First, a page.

C-section

C-sections lead to obese kids, study finds

Wednesday, June 05, 2013 by: Ethan A. Huff, staff writer
Tags: C-sections, obesity, childbirth

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(NaturalNews) New research out of the U.K. sheds light on yet another possible cause of widespread childhood obesity. Based on an analysis involving more than 10,000 British babies, roughly 9 percent of whom were born via C-section, researchers found that babies delivered the alternate route tend to be larger overall than babies born the natural way.

To arrive at this conclusion, Dr. Jan Blustein, Ph.D., M.D., from the New York University (NYU) School of Medicine evaluated data on 10,219 children born in Great Britain between 1991 and 1992. Initially, the children born via C-section weighed about 0.125 pounds less, on average, than those born vaginally. But after just a few weeks, the tables turned.

After just six weeks, children born via C-section were found to already be heavier than those born vaginally, and this trend reportedly continued as the children got older. By the time the children reached age 11, those born via C-section were found weigh a shocking 83 percent more than those born vaginally, which would help explain why an increasing number of children today are obese.

"There may be long-term consequences to children that we don't know about," says Dr. Blustein about the findings, noting that prevalence of C-sections has also risen quite substantially throughout the past several decades.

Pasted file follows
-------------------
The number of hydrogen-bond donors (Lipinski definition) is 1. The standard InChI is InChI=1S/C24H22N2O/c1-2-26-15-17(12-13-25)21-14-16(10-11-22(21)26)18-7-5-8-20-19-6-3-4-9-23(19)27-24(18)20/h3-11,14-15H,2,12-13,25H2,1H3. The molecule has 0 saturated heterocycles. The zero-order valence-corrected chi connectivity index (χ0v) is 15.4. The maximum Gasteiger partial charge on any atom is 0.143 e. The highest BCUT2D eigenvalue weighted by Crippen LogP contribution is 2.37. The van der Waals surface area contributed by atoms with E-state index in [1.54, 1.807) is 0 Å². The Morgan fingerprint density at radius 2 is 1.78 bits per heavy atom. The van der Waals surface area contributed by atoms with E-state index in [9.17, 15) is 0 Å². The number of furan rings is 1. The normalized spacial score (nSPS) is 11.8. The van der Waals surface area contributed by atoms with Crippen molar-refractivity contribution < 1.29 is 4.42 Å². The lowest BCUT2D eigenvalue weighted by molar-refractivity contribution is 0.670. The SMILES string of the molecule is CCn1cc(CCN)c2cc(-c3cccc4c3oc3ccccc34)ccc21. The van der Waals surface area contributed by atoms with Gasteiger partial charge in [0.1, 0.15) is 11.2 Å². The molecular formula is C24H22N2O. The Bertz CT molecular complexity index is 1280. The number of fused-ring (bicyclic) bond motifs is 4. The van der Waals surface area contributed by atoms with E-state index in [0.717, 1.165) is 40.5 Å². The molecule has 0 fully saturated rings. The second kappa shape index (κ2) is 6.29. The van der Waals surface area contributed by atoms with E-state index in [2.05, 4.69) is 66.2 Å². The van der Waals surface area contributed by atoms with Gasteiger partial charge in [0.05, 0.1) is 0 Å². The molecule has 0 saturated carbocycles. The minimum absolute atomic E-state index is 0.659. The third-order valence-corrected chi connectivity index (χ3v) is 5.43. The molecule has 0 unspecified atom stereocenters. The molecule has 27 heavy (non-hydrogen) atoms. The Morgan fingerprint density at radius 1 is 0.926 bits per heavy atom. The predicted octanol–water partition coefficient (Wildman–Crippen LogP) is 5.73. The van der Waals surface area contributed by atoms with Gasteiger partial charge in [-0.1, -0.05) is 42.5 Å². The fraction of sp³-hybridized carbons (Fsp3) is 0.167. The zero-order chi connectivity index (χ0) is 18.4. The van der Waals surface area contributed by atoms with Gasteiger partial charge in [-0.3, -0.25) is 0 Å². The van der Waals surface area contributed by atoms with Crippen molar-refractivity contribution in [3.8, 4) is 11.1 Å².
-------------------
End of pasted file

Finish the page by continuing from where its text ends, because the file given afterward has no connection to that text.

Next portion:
C-section babies miss out on natural transference of bacterial flora, which could explain their tendency towards obesity

Published in the International Journal of Obesity, the study also found that babies born via C-section generally lack the appropriate balance of gut bacteria due to the fact that they are not delivered through their mothers' birth canals. A normal vaginal birth imparts the necessary colonization of "friendly" bacteria in the gut that later helps regulate weight. But C-section babies miss out on this.

"Generally, the early colonization and establishment of the intestine with bacteria seems very important," adds Teresa Ajslev from the Institute of Preventive Medicine in Frederiksberg, Denmark, as quoted by Reuters. "Yet, much more work is needed before we can explain the mechanisms of the early bacterial colonization."

Many NaturalNews readers are already aware of the vital role gut flora plays in food digestion, nutrient absorption, and weight maintenance. When this bacterial balance is thrown off kilter, or when it never properly develops in the first place, health problems can ensue. For many people, accumulation of belly fat is one potential consequence of this imbalance.

C-sections also linked to allergies, asthma

Unfortunately, obesity is not the only potential consequence of C-section births. Another recent study presented at the annual meeting of the American Academy of Allergy, Asthma, and Immunology in San Antonio, Texas, found that C-section babies are five times more likely than natural babies to develop allergies by age two. And another study published in journal Thorax back in 2008 found that C-section babies are also more prone to develop asthma.

"An association between Cesarean birth and increased risk of childhood obesity (as well as both asthma and allergies) would provide an important rationale to avoid non-medically indicated cesarean section," wrote the authors of the 2008 study about their findings.

Sources for this article include:

http://www.reuters.com

http://www.medicalnewstoday.com/articles/261033.php

http://www.medicalnewstoday.com/articles/256915.php

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